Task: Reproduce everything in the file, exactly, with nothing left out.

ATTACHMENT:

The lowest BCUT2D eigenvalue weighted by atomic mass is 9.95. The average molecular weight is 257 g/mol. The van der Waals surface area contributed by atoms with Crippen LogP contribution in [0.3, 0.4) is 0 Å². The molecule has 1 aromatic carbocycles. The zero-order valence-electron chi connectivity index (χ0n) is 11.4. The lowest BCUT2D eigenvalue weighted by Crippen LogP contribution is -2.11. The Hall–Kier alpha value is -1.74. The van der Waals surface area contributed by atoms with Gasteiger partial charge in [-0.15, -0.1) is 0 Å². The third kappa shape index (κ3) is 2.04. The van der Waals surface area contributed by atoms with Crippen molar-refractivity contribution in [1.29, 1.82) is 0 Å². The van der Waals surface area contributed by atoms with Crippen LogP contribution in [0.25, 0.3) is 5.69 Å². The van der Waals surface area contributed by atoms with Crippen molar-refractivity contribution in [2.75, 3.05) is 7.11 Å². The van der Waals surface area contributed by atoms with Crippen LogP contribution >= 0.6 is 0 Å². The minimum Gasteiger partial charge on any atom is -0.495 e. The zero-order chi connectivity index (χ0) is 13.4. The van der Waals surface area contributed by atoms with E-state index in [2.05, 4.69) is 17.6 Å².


The lowest BCUT2D eigenvalue weighted by atomic mass is 9.95. The average molecular weight is 257 g/mol. The van der Waals surface area contributed by atoms with Crippen LogP contribution in [0.3, 0.4) is 0 Å². The molecule has 1 aromatic carbocycles. The zero-order valence-electron chi connectivity index (χ0n) is 11.4. The lowest BCUT2D eigenvalue weighted by Crippen LogP contribution is -2.11. The Hall–Kier alpha value is -1.74. The van der Waals surface area contributed by atoms with Gasteiger partial charge in [-0.15, -0.1) is 0 Å². The third kappa shape index (κ3) is 2.04. The van der Waals surface area contributed by atoms with Crippen molar-refractivity contribution in [1.29, 1.82) is 0 Å². The van der Waals surface area contributed by atoms with Crippen LogP contribution in [0.25, 0.3) is 5.69 Å². The van der Waals surface area contributed by atoms with Crippen molar-refractivity contribution in [2.75, 3.05) is 7.11 Å². The van der Waals surface area contributed by atoms with Crippen LogP contribution >= 0.6 is 0 Å². The minimum Gasteiger partial charge on any atom is -0.495 e. The zero-order chi connectivity index (χ0) is 13.4. The van der Waals surface area contributed by atoms with E-state index in [2.05, 4.69) is 17.6 Å².